Gordie’s greatest hits: The night Howe took apart Lou Fontinato

Ask any knowledgeable hockey fan of a certain age to name the meanest hombre in the National Hockey League in the 1950s and ‘60s and he won’t hesitate. When it came to toughness, No. 9 was indisputably No. 1.

Gordie Howe enjoyed a well-earned aura of invincibility during his 26 years as a Red Wing. Unlike Wayne Gretzky, the fellow who broke most of his records, Gordie didn’t require a bodyguard. He was his own enforcer. He possessed the most educated elbows in the league and had an elephant-like memory for those who had wronged him. Sooner or later, he would exact retribution. Often the offending party and referee never saw what happened. On other occasions, the whole world got a view.

Howe’s most famous altercation occurred February 1, 1959. That night, he took apart New York defenseman Lou Fontinato in the climax of a feud that had been brewing for some time. That it happened in the media capital of the world helped cement Gordie’s reputation as some kind of Superman on skates.

At 6-foot-1 and 195 pounds, Fontinato was a well-built enforcer with a reputation for mayhem. A few years earlier he had become the first NHL player to spend more than 200 minutes in the penalty box. During the 1958-59 season, Look magazine helped build Fontinato’s image as the toughest man in hockey with a six-page pictorial that showed him flexing his muscles and hammering opponents.

There had been years of mutual hostility between Howe and the Rangers’ strongman.

“Whenever I went on the ice against the Rangers,” Howe recalled, “the coach sent Fontinato out. The idea was to work on me and distract me. Once, it cost me because I forgot a valuable bit of advice Ted Lindsay gave me. He said don’t ever drop your stick until the other man does. So we get into one game and Louie says, ‘You want to drop your stick?’ and I said, ‘Hell, yes!’ and I threw it to the ice, and the guy hit me right over the head…about six stitches worth. He nailed me, and I stood there laughing over my stupidity, and Lindsay just shook his head.”

On another occasion Fontinato whacked Howe in the mouth with the butt end of his stick, splitting his lip and loosening his tooth. Fontinato mocked him in the penalty box. “What’s the matter with your lip, Gordie?” he said. Howe vowed it wouldn’t happen again.

“Damned if I didn’t find myself in the same position in our next game,” Howe said. “When he went to hit me, I raised my stick and cross-checked him and damned near cut his ear off. Tit for tat. When he came back to the bench from the dressing room, he was wearing a bandage turban, real funny looking. The crowd threw beer and everything on me. So that was the situation between us when we went into New York to play the Rangers again.”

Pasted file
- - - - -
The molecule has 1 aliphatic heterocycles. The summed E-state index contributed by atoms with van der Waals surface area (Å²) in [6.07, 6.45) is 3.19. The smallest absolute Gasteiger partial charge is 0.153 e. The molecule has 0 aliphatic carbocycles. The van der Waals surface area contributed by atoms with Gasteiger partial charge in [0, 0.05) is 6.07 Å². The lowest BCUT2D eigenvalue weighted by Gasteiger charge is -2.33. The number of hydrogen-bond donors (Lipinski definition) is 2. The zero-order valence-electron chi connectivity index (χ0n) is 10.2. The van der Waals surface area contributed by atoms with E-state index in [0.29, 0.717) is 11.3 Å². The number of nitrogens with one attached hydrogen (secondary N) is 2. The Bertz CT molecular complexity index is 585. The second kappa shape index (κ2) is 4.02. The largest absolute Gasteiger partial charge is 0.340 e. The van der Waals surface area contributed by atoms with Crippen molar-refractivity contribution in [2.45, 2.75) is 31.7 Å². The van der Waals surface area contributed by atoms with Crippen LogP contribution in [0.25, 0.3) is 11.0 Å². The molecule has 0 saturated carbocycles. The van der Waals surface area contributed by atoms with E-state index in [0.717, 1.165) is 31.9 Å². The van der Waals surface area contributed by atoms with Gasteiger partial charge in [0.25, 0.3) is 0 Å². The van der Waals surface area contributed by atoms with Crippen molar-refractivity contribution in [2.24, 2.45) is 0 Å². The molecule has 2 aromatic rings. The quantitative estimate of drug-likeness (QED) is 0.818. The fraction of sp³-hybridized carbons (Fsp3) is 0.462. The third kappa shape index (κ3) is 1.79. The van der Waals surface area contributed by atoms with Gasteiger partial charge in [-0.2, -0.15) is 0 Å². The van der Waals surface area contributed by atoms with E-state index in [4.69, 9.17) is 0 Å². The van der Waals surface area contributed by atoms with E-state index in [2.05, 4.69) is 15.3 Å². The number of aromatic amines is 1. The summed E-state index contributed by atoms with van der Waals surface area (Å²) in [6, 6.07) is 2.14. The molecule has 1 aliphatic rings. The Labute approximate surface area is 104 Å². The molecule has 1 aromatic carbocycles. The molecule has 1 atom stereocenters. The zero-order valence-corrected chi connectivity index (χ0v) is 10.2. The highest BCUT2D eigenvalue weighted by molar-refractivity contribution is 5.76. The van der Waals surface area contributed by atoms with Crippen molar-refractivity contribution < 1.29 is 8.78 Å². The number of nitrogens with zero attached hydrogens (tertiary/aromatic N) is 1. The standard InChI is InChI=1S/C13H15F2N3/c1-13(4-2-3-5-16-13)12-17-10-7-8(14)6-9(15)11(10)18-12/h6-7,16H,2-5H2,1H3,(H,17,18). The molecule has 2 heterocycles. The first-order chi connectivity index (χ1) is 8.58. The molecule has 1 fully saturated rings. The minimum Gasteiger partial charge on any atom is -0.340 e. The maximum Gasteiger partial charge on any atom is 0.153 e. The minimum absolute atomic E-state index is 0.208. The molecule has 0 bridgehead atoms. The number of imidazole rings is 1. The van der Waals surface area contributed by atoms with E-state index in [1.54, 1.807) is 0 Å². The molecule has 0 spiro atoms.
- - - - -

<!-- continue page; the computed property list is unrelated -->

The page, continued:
That evening at Madison Square Garden, Fontinato took a break from reading his press clippings to charge into a fracas involving Red Kelly and Eddie Shack behind New York’s net. Howe, who had intervened on Kelly’s behalf, noticed the blur rushing towards him, recognized it as Fontinato, and ducked a punch aimed at his head. Then, as Howe later described it, “that honker of his was right there, and I drilled it. That first punch was what did it. It broke his nose a little bit.”

Observers recalled Howe grabbing Fontinato’s jersey with his left hand, then using his right hand to deliver a stream of vicious uppercuts–”whop, whop, whop, just like someone chopping wood,” said one player quoted in Life magazine, which devoted three pages to Fontinato’s dismantling. Millions of readers were treated to photos of the humbled Fontinato swathed in bandages. In as violent a half-minute as ever seen inside a prize ring, Howe had broken Fontinato’s nose, dislocated his jaw, and destroyed his ego and reputation.

Howe’s demolition of the NHL’s top enforcer was all in a night’s work for someone who clearly was in a league all by himself. “There are only four teams in the league,” a rival player said at the time. “Montreal, Toronto, Chicago, and Howe.”

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About Richard Bak

Richard Bak grew up on Detroit's west side doing poor imitations of Dick McAuliffe's batting stance and Denny McLain's leg kick. He is a contributing writer to Hour Detroit magazine and the author of nearly 30 books, including biographies of Ty Cobb and Joe Louis. Bak's most recent books are The Big Jump, the story of Charles Lindbergh and the great New York-to-Paris air race of the 1920s, and Detroitland, a collection of his history pieces. He currently is finishing two more books of history: Soldier of Misfortune: The Execution of Private Eddie Slovik and Its Aftermath (DaCapo) and When Lions Were Kings: The Detroit Lions and the Fabulous Fifties (Wayne State University Press), both of which will be published in 2015.